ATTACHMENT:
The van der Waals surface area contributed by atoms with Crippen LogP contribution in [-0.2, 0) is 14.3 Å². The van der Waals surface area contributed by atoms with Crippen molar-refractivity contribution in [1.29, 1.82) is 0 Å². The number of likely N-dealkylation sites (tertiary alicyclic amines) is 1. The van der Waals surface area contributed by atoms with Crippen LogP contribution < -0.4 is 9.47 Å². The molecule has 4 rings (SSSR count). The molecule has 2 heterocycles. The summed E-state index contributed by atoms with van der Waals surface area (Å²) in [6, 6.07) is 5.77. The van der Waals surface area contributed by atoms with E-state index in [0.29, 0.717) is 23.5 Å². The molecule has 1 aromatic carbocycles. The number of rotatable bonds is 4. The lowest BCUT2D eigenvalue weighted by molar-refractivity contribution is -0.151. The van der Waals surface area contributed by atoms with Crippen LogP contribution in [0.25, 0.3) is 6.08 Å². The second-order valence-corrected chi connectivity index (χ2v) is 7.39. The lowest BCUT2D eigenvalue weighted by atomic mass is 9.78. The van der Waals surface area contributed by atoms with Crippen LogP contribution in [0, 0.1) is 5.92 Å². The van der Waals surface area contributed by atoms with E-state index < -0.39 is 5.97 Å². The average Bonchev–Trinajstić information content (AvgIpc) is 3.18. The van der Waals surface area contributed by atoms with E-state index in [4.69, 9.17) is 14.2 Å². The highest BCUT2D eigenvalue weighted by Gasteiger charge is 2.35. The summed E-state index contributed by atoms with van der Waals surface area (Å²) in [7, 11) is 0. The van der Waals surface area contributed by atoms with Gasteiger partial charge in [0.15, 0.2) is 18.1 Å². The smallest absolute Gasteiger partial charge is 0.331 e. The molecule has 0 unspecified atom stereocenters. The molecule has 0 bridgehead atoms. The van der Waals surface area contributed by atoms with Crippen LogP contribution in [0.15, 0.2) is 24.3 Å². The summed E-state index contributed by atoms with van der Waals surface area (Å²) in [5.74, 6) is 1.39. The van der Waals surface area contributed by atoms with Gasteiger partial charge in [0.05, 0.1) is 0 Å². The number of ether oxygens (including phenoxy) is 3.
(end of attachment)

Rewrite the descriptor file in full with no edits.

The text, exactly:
The van der Waals surface area contributed by atoms with Crippen LogP contribution in [-0.2, 0) is 14.3 Å². The van der Waals surface area contributed by atoms with Crippen molar-refractivity contribution in [1.29, 1.82) is 0 Å². The number of likely N-dealkylation sites (tertiary alicyclic amines) is 1. The van der Waals surface area contributed by atoms with Crippen LogP contribution < -0.4 is 9.47 Å². The molecule has 4 rings (SSSR count). The molecule has 2 heterocycles. The summed E-state index contributed by atoms with van der Waals surface area (Å²) in [6, 6.07) is 5.77. The van der Waals surface area contributed by atoms with E-state index in [0.29, 0.717) is 23.5 Å². The molecule has 1 aromatic carbocycles. The number of rotatable bonds is 4. The lowest BCUT2D eigenvalue weighted by molar-refractivity contribution is -0.151. The van der Waals surface area contributed by atoms with Crippen LogP contribution in [0.25, 0.3) is 6.08 Å². The second-order valence-corrected chi connectivity index (χ2v) is 7.39. The lowest BCUT2D eigenvalue weighted by atomic mass is 9.78. The van der Waals surface area contributed by atoms with Crippen LogP contribution in [0, 0.1) is 5.92 Å². The van der Waals surface area contributed by atoms with E-state index < -0.39 is 5.97 Å². The average Bonchev–Trinajstić information content (AvgIpc) is 3.18. The van der Waals surface area contributed by atoms with E-state index in [4.69, 9.17) is 14.2 Å². The highest BCUT2D eigenvalue weighted by Gasteiger charge is 2.35. The summed E-state index contributed by atoms with van der Waals surface area (Å²) in [7, 11) is 0. The van der Waals surface area contributed by atoms with Gasteiger partial charge in [0.15, 0.2) is 18.1 Å². The smallest absolute Gasteiger partial charge is 0.331 e. The molecule has 0 unspecified atom stereocenters. The molecule has 0 bridgehead atoms. The van der Waals surface area contributed by atoms with Crippen LogP contribution in [0.15, 0.2) is 24.3 Å². The summed E-state index contributed by atoms with van der Waals surface area (Å²) in [5.74, 6) is 1.39. The van der Waals surface area contributed by atoms with Gasteiger partial charge in [0.05, 0.1) is 0 Å². The number of ether oxygens (including phenoxy) is 3.